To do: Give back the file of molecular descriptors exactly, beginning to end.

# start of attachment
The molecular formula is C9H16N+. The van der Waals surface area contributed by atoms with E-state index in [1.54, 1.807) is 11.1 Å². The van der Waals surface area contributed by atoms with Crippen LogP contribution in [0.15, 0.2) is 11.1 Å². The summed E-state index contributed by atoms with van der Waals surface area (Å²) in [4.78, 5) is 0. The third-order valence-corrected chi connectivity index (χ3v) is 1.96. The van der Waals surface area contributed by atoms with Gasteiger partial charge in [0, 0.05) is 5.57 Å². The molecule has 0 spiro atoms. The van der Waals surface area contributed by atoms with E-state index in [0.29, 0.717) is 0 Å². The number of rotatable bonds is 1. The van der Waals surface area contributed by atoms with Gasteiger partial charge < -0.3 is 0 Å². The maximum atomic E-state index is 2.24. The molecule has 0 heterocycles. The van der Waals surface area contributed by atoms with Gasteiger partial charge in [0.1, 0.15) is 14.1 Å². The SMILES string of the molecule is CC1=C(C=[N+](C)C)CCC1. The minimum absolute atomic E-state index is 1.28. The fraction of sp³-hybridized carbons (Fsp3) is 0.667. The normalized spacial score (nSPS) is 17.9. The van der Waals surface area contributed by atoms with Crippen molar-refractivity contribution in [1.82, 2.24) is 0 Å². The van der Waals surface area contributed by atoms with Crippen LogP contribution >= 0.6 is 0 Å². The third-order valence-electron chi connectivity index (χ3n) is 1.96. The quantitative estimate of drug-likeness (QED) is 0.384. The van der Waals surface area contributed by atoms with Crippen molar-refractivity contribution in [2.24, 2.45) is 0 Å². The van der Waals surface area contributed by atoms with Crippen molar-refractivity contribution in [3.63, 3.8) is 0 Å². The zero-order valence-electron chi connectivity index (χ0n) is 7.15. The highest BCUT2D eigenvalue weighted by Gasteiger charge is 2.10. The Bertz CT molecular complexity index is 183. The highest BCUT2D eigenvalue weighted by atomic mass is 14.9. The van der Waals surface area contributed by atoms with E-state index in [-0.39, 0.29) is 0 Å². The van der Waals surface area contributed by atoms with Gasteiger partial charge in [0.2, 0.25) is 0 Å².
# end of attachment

The molecular formula is C9H16N+. The van der Waals surface area contributed by atoms with E-state index in [1.54, 1.807) is 11.1 Å². The van der Waals surface area contributed by atoms with Crippen LogP contribution in [0.15, 0.2) is 11.1 Å². The summed E-state index contributed by atoms with van der Waals surface area (Å²) in [4.78, 5) is 0. The third-order valence-corrected chi connectivity index (χ3v) is 1.96. The van der Waals surface area contributed by atoms with Gasteiger partial charge in [0, 0.05) is 5.57 Å². The molecule has 0 spiro atoms. The van der Waals surface area contributed by atoms with E-state index in [0.29, 0.717) is 0 Å². The number of rotatable bonds is 1. The van der Waals surface area contributed by atoms with Gasteiger partial charge < -0.3 is 0 Å². The maximum atomic E-state index is 2.24. The molecule has 0 heterocycles. The van der Waals surface area contributed by atoms with Gasteiger partial charge in [0.1, 0.15) is 14.1 Å². The SMILES string of the molecule is CC1=C(C=[N+](C)C)CCC1. The minimum absolute atomic E-state index is 1.28. The fraction of sp³-hybridized carbons (Fsp3) is 0.667. The normalized spacial score (nSPS) is 17.9. The van der Waals surface area contributed by atoms with Crippen molar-refractivity contribution in [1.82, 2.24) is 0 Å². The van der Waals surface area contributed by atoms with Crippen LogP contribution >= 0.6 is 0 Å². The third-order valence-electron chi connectivity index (χ3n) is 1.96. The quantitative estimate of drug-likeness (QED) is 0.384. The van der Waals surface area contributed by atoms with Crippen molar-refractivity contribution in [2.24, 2.45) is 0 Å². The van der Waals surface area contributed by atoms with Crippen molar-refractivity contribution in [3.63, 3.8) is 0 Å². The zero-order valence-electron chi connectivity index (χ0n) is 7.15. The highest BCUT2D eigenvalue weighted by Gasteiger charge is 2.10. The Bertz CT molecular complexity index is 183. The highest BCUT2D eigenvalue weighted by atomic mass is 14.9. The van der Waals surface area contributed by atoms with E-state index in [-0.39, 0.29) is 0 Å². The van der Waals surface area contributed by atoms with Gasteiger partial charge in [0.2, 0.25) is 0 Å².